نتیجه گیری انگلیسی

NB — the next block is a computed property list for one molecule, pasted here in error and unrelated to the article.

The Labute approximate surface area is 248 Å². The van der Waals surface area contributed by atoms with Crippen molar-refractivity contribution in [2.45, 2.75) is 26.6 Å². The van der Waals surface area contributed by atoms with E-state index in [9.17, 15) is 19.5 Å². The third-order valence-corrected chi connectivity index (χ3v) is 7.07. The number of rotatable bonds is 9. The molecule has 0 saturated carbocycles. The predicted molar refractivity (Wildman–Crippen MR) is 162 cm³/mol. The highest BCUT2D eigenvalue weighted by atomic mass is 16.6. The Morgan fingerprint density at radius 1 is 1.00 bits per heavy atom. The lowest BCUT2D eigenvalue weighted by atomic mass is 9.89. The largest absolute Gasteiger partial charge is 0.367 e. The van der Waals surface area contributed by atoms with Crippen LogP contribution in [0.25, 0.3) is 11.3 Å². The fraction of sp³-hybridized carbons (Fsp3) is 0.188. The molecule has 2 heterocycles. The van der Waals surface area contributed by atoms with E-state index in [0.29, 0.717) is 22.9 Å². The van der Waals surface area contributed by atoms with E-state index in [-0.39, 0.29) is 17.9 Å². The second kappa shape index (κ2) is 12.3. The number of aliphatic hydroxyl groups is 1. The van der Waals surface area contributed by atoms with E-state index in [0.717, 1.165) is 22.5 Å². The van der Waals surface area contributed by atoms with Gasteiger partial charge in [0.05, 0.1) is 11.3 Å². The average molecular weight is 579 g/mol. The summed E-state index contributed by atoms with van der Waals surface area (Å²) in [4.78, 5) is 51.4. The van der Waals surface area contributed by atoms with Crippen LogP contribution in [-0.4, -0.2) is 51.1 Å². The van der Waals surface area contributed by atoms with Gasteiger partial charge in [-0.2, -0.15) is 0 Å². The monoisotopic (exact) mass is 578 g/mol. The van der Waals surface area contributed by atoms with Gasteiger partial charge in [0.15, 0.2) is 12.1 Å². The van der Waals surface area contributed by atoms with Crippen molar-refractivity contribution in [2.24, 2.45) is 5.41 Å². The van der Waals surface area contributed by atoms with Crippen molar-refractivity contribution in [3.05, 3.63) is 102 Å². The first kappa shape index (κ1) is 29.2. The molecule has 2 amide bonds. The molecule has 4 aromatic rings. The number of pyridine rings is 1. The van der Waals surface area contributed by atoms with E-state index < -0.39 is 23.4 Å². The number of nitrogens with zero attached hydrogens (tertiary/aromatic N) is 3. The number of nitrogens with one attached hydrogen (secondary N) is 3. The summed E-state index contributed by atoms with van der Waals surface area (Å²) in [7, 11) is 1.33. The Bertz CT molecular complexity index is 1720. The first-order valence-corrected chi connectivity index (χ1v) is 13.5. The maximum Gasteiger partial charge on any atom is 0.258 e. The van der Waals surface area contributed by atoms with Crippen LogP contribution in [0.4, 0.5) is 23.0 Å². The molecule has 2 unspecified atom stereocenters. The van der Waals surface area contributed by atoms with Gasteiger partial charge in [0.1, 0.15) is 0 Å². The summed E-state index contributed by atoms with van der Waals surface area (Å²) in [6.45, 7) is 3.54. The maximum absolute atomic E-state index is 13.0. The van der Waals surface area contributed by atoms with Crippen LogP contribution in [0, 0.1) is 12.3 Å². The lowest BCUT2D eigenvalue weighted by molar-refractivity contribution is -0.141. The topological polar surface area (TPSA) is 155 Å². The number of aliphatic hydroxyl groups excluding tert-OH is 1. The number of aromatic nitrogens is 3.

In this study, we explained an inductive logic process from specific to general practices as a means to derive our propositions. The general process of developing these propositions was based on case-study research, which heavily used within-case, cross-case, and content analyses. We also developed detailed propositions for Porter’s generic strategies, which we generalized into typology-free propositions. We then developed a single proposition suggesting a most generic relationship between PM elements and business strategy. Our framework satisfies the major characteristics for a theoretical framework, as suggested by Dubin , which includes variables/units of analysis, laws of their interaction, system boundaries, and propositions. • Variables and units of analysis: The variables or units of analysis in the framework consist of two major elements: business strategies (e.g., Differentiation, Cost Leadership, and Best-Cost) and the PM elements (project strategy, organization, process, tools, metrics, and culture). • Laws of their interaction: The interaction among variables in the framework can be seen as a two-way influence of business strategy on PM elements. • System boundaries: The boundary of the framework is the organizational business units or departments supporting them. The PM/business strategy alignment occurs within this boundary. • Propositions: The propositions of our framework are derived from the content analysis of multiple cases. The propositions explain the unique interactions of each PM element with the business strategies. In short, this is a step toward establishing a framework of aligning PM with business strategy. In particular, the framework is contingent upon the type of business strategy, simple to understand and use, developed through iterations through a number of projects, typology-free and not restricted into any particular business strategy typology, and empirically grounded from real-world data.